Unraveling Insulin Resistance

TAGS: abdominal fat, high sugar diet, high fat diet, fat cells, response to insulin, Insulin resistance, calorie deficit, carbohydrate intake, fat gain, obesity, metabolism

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“Your gut and love handles are caused by insulin resistance.”

That’s not a direct quote, but a rough synthesis of a half-dozen lines I pulled from a few popular fitness journals and websites. And like most clear-cut comments on health phenomena, it’s probably too simple to be helpful, and might just be plain wrong under any and all circumstances.

Insulin Resistance (IR) is a condition through which your body’s cells seem to be less responsive to insulin than normal. I say “seem to be” because there’s a degree of uncertainty regarding what IR does at the cellular level, and also because IR is typically measured indirectly (i.e., instead of assessing insulin function at the level of cells or tissues, blood levels of insulin are measured during labs and experiments, with elevated levels considered to be evidence of IR). I think the general inferences here are correct, though there are still major gaps in our knowledge of the topic.


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The prevalent line of thought in popular medicine and general readership fitness magazines is that certain kinds of fat storage can be triggered by IR without a caloric surplus. Some go as far to say that IR is a regular contributor to fat accumulation even during caloric deficits. The “trigger” to IR in these situations can be found in carbohydrates, particularly simple carbohydrates. Constant high levels of carbs in the blood stimulates insulin production; this   exposure then dulls/blocks/kills insulin receptors in muscle and most fat cells. This means that the circulating carbs have nowhere to go, except for resilient abdominal fat deposits that aren’t affected by IR like the rest of the body. To keep this from happening, IR sufferers need to replace their carb intake with proteins and fats.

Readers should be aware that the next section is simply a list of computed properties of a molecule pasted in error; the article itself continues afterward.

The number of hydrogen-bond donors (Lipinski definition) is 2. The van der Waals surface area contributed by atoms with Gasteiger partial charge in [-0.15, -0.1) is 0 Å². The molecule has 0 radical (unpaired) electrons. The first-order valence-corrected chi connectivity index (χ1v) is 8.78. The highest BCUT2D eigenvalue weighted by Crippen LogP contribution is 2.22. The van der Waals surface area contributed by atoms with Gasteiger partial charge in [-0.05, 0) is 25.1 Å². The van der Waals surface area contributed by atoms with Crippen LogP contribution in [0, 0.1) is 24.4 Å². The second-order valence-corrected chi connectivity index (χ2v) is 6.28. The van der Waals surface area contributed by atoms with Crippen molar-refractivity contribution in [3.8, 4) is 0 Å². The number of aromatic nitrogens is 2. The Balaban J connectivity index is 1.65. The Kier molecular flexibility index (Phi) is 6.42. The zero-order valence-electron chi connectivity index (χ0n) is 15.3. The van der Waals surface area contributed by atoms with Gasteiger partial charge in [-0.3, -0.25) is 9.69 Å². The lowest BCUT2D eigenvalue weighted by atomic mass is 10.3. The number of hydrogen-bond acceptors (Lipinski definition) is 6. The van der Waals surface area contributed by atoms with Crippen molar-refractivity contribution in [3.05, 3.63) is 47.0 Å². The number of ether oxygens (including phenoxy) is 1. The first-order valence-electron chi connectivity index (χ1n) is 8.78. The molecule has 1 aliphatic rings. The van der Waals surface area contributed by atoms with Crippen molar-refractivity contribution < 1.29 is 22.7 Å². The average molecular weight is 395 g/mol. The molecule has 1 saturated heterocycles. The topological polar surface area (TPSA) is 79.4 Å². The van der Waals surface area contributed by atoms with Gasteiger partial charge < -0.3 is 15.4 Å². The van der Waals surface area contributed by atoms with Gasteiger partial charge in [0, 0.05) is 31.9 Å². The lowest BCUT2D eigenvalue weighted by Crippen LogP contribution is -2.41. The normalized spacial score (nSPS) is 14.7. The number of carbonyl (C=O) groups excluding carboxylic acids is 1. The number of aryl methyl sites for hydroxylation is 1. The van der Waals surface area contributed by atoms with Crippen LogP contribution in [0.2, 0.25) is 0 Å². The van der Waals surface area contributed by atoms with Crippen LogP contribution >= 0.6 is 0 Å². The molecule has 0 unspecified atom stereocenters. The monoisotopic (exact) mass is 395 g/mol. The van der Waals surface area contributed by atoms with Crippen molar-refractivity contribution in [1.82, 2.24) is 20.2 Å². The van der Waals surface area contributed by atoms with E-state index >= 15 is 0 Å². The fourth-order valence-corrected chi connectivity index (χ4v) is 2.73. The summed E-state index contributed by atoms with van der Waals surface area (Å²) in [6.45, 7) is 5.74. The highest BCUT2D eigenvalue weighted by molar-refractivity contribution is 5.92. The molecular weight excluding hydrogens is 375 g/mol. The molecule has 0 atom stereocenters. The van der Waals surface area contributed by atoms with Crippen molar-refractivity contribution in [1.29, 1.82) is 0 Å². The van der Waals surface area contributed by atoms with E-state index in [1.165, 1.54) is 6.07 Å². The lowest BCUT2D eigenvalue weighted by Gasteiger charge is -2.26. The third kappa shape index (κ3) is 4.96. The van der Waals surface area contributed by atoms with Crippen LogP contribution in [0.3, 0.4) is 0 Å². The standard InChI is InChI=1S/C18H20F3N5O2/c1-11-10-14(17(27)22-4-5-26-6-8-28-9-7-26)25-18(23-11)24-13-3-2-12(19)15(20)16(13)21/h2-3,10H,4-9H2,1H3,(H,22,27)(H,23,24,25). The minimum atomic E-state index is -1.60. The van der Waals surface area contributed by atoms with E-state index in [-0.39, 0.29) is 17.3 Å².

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There are some glaring surface-level problems with this line of thinking. The first is that if this preferential partitioning can occur in an isocaloric state, then other tissues have to lose mass and/or metabolism has to take a hit. The evidence just isn’t there for this conclusion — in fact, isocalorically reducing carbs may actually lower metabolism. The second is that if manipulating insulin levels is critical to the approach, then reducing meal frequency and consuming more protein won’t help. Infrequent large meals don’t substantively change cellular exposure to insulin levels, and protein (especially protein powders) can trigger insulin responses in much the same way as carbs do. The third is that insulin is important in muscle accrual and protection in that it activates anabolic pathways while also encouraging muscle uptake of glucose. The last item might not seem like a big deal at first, but remember that in an extended fasted state, muscle tissue is broken down for energy.

Like just about every other malady ever, the manifestation and effects of IR seem to be influenced by age, race, gender, and other factors that make a “one-size-fits-all” answer a stretch. Second, getting definitive corroboration between symptoms, triggers, and effective outcomes is hard. Le’s study on overweight and obese women shows the complications nicely. First, there was no 1:1 correlation between IR and obesity in the study: roughly half were insulin resistant, while the other half weren’t. The study also showed that insulin sensitive participants lost more weight on a low-fat diet, while insulin resistant participants did the same regardless of macronutrient ratios, which runs counter to what would be expected, per muscle-mag recommendations. Several studies on more mixed population groups (including Gardner and Sacks) reinforced that low-carb vs. low-fat diet choice had little or no impact on weight loss and insulin sensitivity changes.